Hibiscus syriacus - Rose-of-Sharon
Family: Malvaceae

Hear the scientific name

Hibiscus syriacus is a shrub with large showy flowers in single- or double-flowering form. Rose-of-Sharon has flowers with solid colors or bicolors that bloom all summer long and has a distinctive vase-shaped growth habit.

F   E   A   T   U   R   E   S
  form Form

-medium-sized ornamental shrub (can also be limbed up into small tree form)

-upright vased growth habit, often becoming arching with age if never pruned

-medium growth rate

foliage Foliage

-green, alternate, broadly ovate, palmately veined, 3" long leaves have 3 distinct lobes with sparsely dentate to crenate margins

-yellowish green autumn color is poor

Flowers
flowers

-solid colors of white, red, purple, mauve, violet, or blue, or bicolors with a different colored throat, depending upon cultivar

-continuous blooms often occur from July through Sept., and usually close at night

-the 4" wide, single- or double-flowering, large-petaled, very showy flowers adorn the plant throughout the summer

Fruit
fruit

-green to brown, ornamentally unattrative 5-valved dehiscent capsules are persistent throughout much of the winter on older cultivars; most modern cultivars are virtually fruitless

-if fruit capsules are present, they will shatter over the course of the dormant season and spread their easily germinating seeds around the base of the parent plant, forming colonies with time if in naturalized or neglected areas

Twig
twig

-thin and gray, white-lenticeled, with raised leaf scars and small buds

-stems and branches do not branch very much unless pruned, resulting in many long, straight stems that originate from about 0.5-1.5' above the ground that give rise to the overall vased shape

Trunk

-white-gray and relatively smooth, branching very near to the ground unless limbed up into tree form

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Culture

-full sun to partial shade

-prefers moist, well-drained soils supplemented with organic matter in full sun, but is very adaptable to various soils, soil pHs, soil compaction, drought, heavy pruning, and pollution (and is, therefore, urban tolerant)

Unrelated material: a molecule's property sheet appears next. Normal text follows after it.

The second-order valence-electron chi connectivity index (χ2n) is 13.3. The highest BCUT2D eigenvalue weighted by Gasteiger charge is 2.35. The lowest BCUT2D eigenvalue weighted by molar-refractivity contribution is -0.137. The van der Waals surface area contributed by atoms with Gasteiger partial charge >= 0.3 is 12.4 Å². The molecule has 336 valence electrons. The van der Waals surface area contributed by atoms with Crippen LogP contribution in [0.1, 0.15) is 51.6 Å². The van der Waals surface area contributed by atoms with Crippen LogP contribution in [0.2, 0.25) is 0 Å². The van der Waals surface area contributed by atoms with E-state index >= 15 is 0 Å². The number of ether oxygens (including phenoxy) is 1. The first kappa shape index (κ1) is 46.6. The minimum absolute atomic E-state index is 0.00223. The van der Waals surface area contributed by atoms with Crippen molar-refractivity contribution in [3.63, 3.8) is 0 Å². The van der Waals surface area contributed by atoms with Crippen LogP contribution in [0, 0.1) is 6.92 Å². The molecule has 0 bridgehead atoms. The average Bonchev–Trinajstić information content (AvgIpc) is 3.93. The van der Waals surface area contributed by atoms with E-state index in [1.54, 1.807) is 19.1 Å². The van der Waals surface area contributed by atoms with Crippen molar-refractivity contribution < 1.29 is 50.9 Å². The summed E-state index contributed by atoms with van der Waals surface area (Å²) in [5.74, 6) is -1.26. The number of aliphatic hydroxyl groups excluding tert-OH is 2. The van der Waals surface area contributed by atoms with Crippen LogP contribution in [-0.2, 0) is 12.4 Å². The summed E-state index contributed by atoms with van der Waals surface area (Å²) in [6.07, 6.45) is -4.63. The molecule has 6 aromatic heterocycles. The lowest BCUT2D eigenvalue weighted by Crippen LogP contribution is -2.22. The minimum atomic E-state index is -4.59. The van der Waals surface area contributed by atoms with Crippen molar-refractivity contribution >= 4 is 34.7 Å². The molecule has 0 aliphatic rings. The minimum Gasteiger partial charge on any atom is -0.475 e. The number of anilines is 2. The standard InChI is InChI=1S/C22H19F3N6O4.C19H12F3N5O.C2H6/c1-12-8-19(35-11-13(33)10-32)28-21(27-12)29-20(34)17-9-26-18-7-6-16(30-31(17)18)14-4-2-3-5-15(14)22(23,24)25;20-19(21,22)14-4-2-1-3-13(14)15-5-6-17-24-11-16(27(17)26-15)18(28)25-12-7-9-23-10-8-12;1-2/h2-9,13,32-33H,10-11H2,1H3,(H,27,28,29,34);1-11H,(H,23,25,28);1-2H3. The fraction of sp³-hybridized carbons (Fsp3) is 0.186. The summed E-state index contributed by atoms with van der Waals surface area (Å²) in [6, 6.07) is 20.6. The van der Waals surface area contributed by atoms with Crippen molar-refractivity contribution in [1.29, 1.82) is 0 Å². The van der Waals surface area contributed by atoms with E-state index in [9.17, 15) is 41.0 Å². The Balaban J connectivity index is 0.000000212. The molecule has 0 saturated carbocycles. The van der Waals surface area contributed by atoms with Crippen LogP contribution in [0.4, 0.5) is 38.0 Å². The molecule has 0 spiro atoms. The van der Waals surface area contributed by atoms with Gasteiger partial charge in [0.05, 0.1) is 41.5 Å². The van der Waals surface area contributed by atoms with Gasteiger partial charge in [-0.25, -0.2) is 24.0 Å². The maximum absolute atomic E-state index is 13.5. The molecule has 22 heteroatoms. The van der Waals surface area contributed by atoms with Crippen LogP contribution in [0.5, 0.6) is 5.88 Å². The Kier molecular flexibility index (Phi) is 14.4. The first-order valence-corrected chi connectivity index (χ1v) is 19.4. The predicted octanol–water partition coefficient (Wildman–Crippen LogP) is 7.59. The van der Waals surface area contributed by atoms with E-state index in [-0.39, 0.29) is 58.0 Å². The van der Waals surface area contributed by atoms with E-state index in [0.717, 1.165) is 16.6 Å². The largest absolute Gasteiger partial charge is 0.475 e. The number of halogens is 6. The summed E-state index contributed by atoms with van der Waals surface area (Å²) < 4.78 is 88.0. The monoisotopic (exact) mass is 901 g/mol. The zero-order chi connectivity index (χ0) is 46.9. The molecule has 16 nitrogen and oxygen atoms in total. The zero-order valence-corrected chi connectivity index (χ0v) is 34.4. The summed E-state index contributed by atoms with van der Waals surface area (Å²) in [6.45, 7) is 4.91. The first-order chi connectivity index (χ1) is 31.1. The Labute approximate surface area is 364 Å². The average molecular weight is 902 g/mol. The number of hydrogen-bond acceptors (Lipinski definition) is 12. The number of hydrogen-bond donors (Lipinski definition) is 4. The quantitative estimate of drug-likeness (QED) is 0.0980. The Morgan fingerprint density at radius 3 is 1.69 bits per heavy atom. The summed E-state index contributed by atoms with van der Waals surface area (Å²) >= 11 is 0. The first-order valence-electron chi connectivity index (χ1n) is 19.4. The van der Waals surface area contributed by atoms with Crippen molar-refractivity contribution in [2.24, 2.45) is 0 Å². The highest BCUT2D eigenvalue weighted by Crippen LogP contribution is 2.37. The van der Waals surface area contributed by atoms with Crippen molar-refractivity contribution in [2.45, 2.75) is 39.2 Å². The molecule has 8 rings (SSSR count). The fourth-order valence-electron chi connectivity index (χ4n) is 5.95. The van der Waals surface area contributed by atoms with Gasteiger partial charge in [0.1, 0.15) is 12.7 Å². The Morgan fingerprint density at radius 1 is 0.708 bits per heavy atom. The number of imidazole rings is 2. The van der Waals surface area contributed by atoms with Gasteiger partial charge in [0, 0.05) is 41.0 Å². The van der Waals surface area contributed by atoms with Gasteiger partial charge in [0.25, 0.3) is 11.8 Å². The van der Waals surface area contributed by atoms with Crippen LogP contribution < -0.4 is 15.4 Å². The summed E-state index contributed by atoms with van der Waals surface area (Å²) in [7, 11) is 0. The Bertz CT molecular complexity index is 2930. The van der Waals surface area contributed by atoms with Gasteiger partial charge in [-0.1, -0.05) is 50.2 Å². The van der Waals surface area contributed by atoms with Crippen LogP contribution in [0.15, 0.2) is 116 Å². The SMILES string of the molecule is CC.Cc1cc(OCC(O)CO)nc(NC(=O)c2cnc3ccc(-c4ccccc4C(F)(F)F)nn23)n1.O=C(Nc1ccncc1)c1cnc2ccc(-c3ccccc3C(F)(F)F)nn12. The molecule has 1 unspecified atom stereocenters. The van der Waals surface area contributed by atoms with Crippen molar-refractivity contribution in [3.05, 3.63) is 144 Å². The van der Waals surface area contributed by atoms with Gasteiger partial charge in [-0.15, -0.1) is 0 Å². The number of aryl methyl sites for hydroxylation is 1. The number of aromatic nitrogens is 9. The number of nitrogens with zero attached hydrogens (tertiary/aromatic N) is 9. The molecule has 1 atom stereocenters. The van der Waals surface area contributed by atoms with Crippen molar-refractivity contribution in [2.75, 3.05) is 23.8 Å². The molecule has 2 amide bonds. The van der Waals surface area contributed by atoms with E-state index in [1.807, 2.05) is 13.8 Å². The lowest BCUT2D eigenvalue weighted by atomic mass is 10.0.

-propagated primarily by rooted stem cuttings, but also by seeds

-Mallow Family, with a few minor leaf disease and pest problems; however, old shrubs can develop trunk cankers that may eventually prove fatal to the plant

-abundantly available, in container and B&B form

Hardiness

-zones 5 to 8

Origin

-native to China and India

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Assets

-showy flowers bloom throughout the entire summer

-vase-shaped growth habit

-urban tolerant (especially to heat, humidity, drought, and poor soils)

-relatively rapid establishment

Liabilities

-spent flowers will close up and shrivel, but take several days to abscise from the plant

-with maturity, flexible plant stems become weighted under the load of prolific summer flowers, and bend over halfway to the ground

-older cultivars that set heavy seed crops can self-sow to form a weedy colony of young shrubs

-with advanced age, trunks may develop cankers that cause individual branches to die, followed by decline and death of the entire plant

-poor autumn color

Function

-specimen, foundation, entranceway, row, or border shrub, or planted as a formal or informal hedge

-occasionally limbed up into small tree form

Texture

-medium texture in foliage and when bare

-average density in foliage and when bare

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Varieties and Cultivars - Search OSU PlantFacts for additional plants in this species

Alternates

-shrubs that flower in summer (Caryopteris x clandonensis, Clethra alnifolia, Hydrangea species, Itea virginica, Philadelphus species, etc.) or that flower all summer-long (Buddleia davidii)

vase-shaped shrubs (Hamamelis x intermedia, Viburnum plicatum var. tomentosum)

 


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